Workers digging underneath the library of Florence’s famed Uffizi Gallery to build a new elevator have unearthed the skeletal remains of more than 60 people dating back to late antiquity. Coins found in the graves range in date from the end of the 4th century A.D. to the beginning of the 5th, but of course we don’t know how old the coins were when they went underground with their owners. Radiocarbon dating, DNA testing, stable isotope analysis and osteological examination will help determine the time of death, where they were from, their diets, physical condition, social class and hopefully cause of death.
Over the five months of excavation, archaeologists have thus far seen no evidence of trauma to the bodies, so they were not killed by violent means. Their bones don’t show the signs of malnutrition either, so they didn’t die in a siege or famine. It seems they were felled by illness. Soil samples taken from around the remains indicate they were interred either simultaneously or within a very short timespan. That the bodies were buried to take up as little space as possible, mainly head to toe, and in uneven groupings with children placed in the small empty spaces is evidence that they were done in a hurry, likely as the result of an outbreak of contagious disease.
This area was just south of the Roman walls and prone to the alluvial floods of the Arno. The earliest remains found on the site were architectural and lapidary remains that appear to be construction debris dumped during the city expansion of the late 1st, early 2nd century A.D. The use of the spot as a dump ended by the 5th century when it began to be used as a necropolis. The choice of location — over a dump next to a river regularly in flood — confirms that the burials were an emergency, probably done in the summer while the river was at its lowest.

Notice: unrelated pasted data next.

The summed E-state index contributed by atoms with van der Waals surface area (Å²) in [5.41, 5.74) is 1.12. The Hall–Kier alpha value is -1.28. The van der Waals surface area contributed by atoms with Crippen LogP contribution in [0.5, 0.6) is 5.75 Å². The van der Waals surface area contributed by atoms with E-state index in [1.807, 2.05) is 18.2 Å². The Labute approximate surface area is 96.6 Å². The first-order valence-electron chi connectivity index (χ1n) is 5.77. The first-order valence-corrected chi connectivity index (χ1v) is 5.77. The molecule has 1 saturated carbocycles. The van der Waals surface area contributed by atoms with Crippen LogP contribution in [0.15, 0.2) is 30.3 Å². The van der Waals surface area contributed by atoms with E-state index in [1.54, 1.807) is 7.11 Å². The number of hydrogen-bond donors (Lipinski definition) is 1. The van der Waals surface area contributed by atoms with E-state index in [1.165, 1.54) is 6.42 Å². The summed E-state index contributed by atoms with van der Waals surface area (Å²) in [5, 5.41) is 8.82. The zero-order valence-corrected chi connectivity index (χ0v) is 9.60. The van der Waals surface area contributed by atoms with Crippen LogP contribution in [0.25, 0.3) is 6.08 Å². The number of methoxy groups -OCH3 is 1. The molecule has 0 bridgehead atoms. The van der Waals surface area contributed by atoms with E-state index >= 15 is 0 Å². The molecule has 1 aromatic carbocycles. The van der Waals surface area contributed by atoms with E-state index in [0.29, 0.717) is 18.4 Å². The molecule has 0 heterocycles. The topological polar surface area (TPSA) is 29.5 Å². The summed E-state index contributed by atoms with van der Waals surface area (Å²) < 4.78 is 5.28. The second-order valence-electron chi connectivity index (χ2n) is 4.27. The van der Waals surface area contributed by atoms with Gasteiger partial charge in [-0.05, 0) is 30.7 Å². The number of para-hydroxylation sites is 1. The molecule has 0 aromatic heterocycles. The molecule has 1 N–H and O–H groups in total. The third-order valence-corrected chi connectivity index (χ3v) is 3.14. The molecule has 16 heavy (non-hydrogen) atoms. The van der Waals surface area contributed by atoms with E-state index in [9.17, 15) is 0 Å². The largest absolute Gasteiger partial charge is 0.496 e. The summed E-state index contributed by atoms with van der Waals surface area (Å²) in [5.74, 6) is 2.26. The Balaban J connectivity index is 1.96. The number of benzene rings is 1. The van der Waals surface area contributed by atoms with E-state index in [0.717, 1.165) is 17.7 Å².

The timing could coincide with the Plague of Justinian, an epidemic that devastated the Byzantine Empire and what was left of the Western one during the 6th century A.D. Recent DNA studies of 6th century burials in Germany have found that the Yersinia pestis bacterium caused Justinian’s Plague like it would the Black Death eight centuries later.
The bones have been documented in situ and once fully excavated will be studied by Italian archaeologists in conjunction with experts from the University of Mainz who specialize in paleogenetics. Researchers hope to find pathogen DNA that will identify which deadly contagion claimed the lives of the people buried. Besides bubonic plague, possible candidates include cholera, dysentery and influenza.
Archaeologists hope the mass grave will fill in important blanks in the history of Florence in late antiquity. Up until now, very few human remains from this time have been found in various parts of the city. Finding dozens of skeletons in one place provides researchers with a solid sample size that can testify to the living conditions, health, nutrition, work of the Florentine population during a period that is poorly documented.
The five months of excavation were filmed in 3D to make a documentary that can be exhibited in the new addition that is expected to double the gallery space of the Uffizi. The skeletal remains themselves will be reburied somewhere in Florence once the studies are complete.